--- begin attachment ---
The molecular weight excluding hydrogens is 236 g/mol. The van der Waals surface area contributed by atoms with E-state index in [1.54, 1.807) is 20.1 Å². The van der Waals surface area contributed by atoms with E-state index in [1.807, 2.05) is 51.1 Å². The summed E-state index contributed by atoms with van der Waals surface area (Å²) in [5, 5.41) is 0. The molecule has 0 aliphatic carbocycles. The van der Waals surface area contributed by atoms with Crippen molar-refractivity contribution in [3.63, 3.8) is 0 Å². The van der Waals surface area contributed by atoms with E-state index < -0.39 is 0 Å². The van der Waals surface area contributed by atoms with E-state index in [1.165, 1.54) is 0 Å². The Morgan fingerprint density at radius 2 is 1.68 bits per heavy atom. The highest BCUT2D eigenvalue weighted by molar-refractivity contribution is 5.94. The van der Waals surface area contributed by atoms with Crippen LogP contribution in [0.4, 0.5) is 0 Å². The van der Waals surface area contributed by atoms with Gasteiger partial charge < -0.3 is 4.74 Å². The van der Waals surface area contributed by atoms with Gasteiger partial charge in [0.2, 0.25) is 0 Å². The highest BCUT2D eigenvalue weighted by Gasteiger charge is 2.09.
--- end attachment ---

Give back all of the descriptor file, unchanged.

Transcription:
The molecular weight excluding hydrogens is 236 g/mol. The van der Waals surface area contributed by atoms with E-state index in [1.54, 1.807) is 20.1 Å². The van der Waals surface area contributed by atoms with E-state index in [1.807, 2.05) is 51.1 Å². The summed E-state index contributed by atoms with van der Waals surface area (Å²) in [5, 5.41) is 0. The molecule has 0 aliphatic carbocycles. The van der Waals surface area contributed by atoms with Crippen molar-refractivity contribution in [3.63, 3.8) is 0 Å². The van der Waals surface area contributed by atoms with E-state index < -0.39 is 0 Å². The van der Waals surface area contributed by atoms with E-state index in [1.165, 1.54) is 0 Å². The Morgan fingerprint density at radius 2 is 1.68 bits per heavy atom. The highest BCUT2D eigenvalue weighted by molar-refractivity contribution is 5.94. The van der Waals surface area contributed by atoms with Crippen LogP contribution in [0.4, 0.5) is 0 Å². The van der Waals surface area contributed by atoms with Gasteiger partial charge < -0.3 is 4.74 Å². The van der Waals surface area contributed by atoms with Gasteiger partial charge in [0.2, 0.25) is 0 Å². The highest BCUT2D eigenvalue weighted by Gasteiger charge is 2.09.